Two out of every three Nevadans live in a part of the state with a shortage of primary healthcare providers, so there is a great availability of registered nursing jobs in Nevada.

Nevada is also the second state in the country that pays best in comparison to the cost of living and is among the ten best states for registered nurses to work. Plus, the work growth projection in Nevada is 22.3%.

Now that you know more about the area and the state regarding nursing jobs and projections, you probably feel confident about your choice of picking up jobs in Las Vegas. At this point, it is possible that you may have one last concern about nursing jobs in the area, which could be…

How Can I Find Part-Time RN Jobs in Las Vegas?  

You're probably looking to make more money or supplement your income and have more flexibility in your job, and you remembered that a nurse you met at a social event was working part-time, so you decided to call and ask her how to get that type of job.

So you start talking to her, and she immediately starts telling you about this open nurse marketplace where you can find per diem RN jobs on a part- or full-time basis because you have your choice of where and when you want to work—and best of all, you can nearly double the national average payment—pretty amazing.

Your friend continued talking about this open nursing market, and you asked her, “Where can I find such a thing?” She answered, “It’s just a click away,” and showed you the Nursa app.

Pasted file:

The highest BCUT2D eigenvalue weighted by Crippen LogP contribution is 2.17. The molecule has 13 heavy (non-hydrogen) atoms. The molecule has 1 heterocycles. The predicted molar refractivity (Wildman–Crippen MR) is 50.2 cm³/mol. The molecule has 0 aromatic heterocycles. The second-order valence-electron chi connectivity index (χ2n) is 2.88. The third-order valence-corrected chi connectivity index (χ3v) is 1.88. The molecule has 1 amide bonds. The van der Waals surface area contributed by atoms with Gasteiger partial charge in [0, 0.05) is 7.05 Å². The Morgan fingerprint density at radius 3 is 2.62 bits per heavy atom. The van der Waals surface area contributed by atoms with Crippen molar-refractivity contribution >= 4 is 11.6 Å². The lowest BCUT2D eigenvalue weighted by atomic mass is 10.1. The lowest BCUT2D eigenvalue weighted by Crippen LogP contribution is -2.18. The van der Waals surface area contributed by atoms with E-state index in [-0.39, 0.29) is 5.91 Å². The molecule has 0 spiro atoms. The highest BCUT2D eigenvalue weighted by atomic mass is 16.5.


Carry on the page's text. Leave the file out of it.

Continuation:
The nurse marketplace platform is called Nursa. In this app, you can find the jobs you are looking for. 

Now that our story about a typical day for an RN in Vegas has come to its end, it is important to say that the day described above is very simple compared to what nurses have to face every day. Nurses have great responsibilities on their shoulders, and they can have very stressful days. 

What can you do for fun in this thrilling city? 

Besides all the entertainment that Las Vegas has to offer, there are also some fantastic destinations if you like to go into nature, such as the following:

  • If you like kayaking, the Emerald Cave is a spectacular cave with green waters. This cave is in the Black Canyon, and there are many tours to visit the cave.  
  • If you are adventurous, exploring the Mojave Desert with an ATV can be super a thrill.
  • If you like hiking, the Antelope Canyon and the Horseshoe Bend are great options.

If you want more detailed information on Nevada, click the link below.

The Ultimate Guide to Nevada for CNAs, LPNs, and RNs

Guillermo Gainsborg, MA
Blog published on:
October 1, 2023

Meet Guillermo, a contributing copywriter for Nursa who specializes in writing nursing content about finances, licensing, technology, and staffing solutions.